A map of burhs named in the 10th-century Burghal Hidage.

A burh (Old English pronunciation: [burˠx]) or burg was an Anglo-Saxon fortification or fortified settlement. In the 9th century, raids and invasions by Vikings prompted Alfred the Great to develop a network of burhs and roads to use against such attackers. Some were new constructions; others were situated at the site of Iron Age hillforts or Roman forts and employed materials from the original fortifications. As at Lundenburh (medieval London), many were also situated on rivers: this facilitated internal lines of supply while aiming to restrict access to the interior of the kingdom for attackers in shallow-draught vessels such as longships.

Burhs also had a secondary role as commercial and sometimes administrative centres. Their fortifications were used to protect England's various royal mints.


"-bury" redirects here. For other uses, see Bury (disambiguation). See also List of generic forms in place names in Ireland and the United Kingdom

Beowulf's author uses words like burg, burh, and beorh, which came from the single root, but already had three different meanings.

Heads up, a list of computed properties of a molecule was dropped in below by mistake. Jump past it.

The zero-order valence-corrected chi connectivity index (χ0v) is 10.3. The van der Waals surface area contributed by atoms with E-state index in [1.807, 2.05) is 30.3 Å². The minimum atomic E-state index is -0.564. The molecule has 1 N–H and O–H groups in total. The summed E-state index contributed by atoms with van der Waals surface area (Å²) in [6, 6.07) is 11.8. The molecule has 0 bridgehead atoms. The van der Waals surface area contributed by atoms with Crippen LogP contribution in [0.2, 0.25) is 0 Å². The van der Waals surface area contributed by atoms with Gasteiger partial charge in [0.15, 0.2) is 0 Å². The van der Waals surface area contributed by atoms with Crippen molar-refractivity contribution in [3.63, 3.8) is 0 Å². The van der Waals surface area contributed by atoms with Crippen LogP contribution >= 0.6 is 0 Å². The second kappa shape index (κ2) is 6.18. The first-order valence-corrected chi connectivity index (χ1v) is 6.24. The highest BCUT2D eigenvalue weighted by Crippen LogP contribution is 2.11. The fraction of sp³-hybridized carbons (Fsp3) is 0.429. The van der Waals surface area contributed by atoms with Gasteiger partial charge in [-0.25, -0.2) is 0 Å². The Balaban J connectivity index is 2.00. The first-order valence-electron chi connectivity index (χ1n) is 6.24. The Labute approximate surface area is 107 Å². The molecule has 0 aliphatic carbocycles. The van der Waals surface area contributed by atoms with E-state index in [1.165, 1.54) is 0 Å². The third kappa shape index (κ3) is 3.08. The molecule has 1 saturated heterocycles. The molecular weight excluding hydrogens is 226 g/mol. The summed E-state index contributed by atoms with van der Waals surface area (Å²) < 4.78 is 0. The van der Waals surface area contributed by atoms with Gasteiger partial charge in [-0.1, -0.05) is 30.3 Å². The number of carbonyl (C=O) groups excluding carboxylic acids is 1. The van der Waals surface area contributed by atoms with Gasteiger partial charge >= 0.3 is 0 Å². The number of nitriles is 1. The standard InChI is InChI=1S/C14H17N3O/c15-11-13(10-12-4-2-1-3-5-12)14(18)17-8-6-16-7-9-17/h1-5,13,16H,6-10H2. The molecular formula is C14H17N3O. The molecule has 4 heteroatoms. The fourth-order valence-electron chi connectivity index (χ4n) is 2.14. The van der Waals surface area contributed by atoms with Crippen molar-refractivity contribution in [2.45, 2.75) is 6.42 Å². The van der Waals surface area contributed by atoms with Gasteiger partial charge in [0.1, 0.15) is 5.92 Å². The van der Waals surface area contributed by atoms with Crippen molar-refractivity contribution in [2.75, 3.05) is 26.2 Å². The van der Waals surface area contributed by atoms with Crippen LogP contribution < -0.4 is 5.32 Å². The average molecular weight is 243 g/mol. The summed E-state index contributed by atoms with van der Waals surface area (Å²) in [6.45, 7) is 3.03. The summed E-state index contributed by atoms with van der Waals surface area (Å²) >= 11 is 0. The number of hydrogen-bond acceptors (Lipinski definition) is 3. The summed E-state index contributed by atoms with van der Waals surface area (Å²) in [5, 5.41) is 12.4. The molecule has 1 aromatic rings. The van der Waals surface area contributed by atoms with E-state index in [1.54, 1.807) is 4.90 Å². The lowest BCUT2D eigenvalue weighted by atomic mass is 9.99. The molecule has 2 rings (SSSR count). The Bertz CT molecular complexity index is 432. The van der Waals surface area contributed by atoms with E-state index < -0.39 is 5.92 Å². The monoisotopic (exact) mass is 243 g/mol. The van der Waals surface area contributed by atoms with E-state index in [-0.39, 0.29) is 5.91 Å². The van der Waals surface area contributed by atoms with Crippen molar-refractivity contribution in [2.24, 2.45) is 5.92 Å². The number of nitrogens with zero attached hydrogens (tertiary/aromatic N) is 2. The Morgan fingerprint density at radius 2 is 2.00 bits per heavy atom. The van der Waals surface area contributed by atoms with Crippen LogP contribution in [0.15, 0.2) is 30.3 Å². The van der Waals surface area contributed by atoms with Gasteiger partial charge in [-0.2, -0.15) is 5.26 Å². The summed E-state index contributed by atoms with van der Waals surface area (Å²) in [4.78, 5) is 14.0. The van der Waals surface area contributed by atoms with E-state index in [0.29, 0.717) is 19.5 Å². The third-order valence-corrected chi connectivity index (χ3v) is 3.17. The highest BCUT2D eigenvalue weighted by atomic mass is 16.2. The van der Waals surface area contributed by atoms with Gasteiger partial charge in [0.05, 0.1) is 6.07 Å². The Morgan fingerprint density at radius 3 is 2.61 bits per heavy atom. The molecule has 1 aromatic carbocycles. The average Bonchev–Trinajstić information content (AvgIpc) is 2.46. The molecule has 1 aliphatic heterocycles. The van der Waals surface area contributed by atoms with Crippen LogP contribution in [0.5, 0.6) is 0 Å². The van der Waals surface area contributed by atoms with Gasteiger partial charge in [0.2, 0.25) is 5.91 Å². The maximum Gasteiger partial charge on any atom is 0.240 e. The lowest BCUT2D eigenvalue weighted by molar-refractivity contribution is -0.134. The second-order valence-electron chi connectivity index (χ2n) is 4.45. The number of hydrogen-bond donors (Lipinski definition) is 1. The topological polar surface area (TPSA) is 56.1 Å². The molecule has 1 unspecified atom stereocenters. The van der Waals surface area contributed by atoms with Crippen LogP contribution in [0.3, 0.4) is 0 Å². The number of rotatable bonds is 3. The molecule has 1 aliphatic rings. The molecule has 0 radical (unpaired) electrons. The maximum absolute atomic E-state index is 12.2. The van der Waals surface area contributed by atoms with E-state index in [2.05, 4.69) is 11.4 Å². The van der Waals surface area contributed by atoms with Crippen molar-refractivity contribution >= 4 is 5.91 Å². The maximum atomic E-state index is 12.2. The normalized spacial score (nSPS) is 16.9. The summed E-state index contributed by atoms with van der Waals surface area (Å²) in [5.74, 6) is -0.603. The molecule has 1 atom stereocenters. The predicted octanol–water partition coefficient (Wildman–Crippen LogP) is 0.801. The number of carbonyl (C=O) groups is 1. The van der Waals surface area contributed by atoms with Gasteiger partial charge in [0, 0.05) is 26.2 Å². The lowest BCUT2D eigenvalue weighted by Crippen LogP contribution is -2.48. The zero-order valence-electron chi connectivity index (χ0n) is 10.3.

Burh and burg were Old English developments of the Proto-Germanic word reconstructed as *burg-s, cognate with the verb *berg-an[1] ("to shut in for protection").[2] They are cognate with German Burg, Dutch burcht and Scandinavian borg and, in English, developed variously as "borough",[1] "burg",[3] and (particularly in the East Anglian region of England and Scotland) "burgh".[4]

Byrig[note 1] was the plural form of burh and burg:[note 2] "forts", "fortifications". It was also the dative form: "to the fort" or "for the fort". This developed into "bury" and "berry", which were used to describe manor houses, large farms, or settlements beside the fortifications.[5]

In addition to the English foundations described here, these names were sometimes used in Old English calques or variants of native placenames, including the Brittonic *-dunon and Welsh caer, as at Salisbury.


The burh wall at Wallingford, Oxfordshire.

Burhs were originally built as military defences. According to H. R. Loyn, the burh "represented only a stage, though a vitally important one, in the evolution of the medieval English borough and of the medieval town".[6] The boundaries of ancient burhs can often still be traced to modern urban borough limits. Most of these were founded by Alfred the Great in a consciously planned policy that was continued under his son Edward the Elder and his daughter, Æthelflæd, the 'Lady of the Mercians', and her husband Æthelred, Ealdorman of Mercia. The Mercian Register tells of the building of ten burhs by Æthelflæd, some as important as Tamworth and Stafford, others now unidentifiable.[7]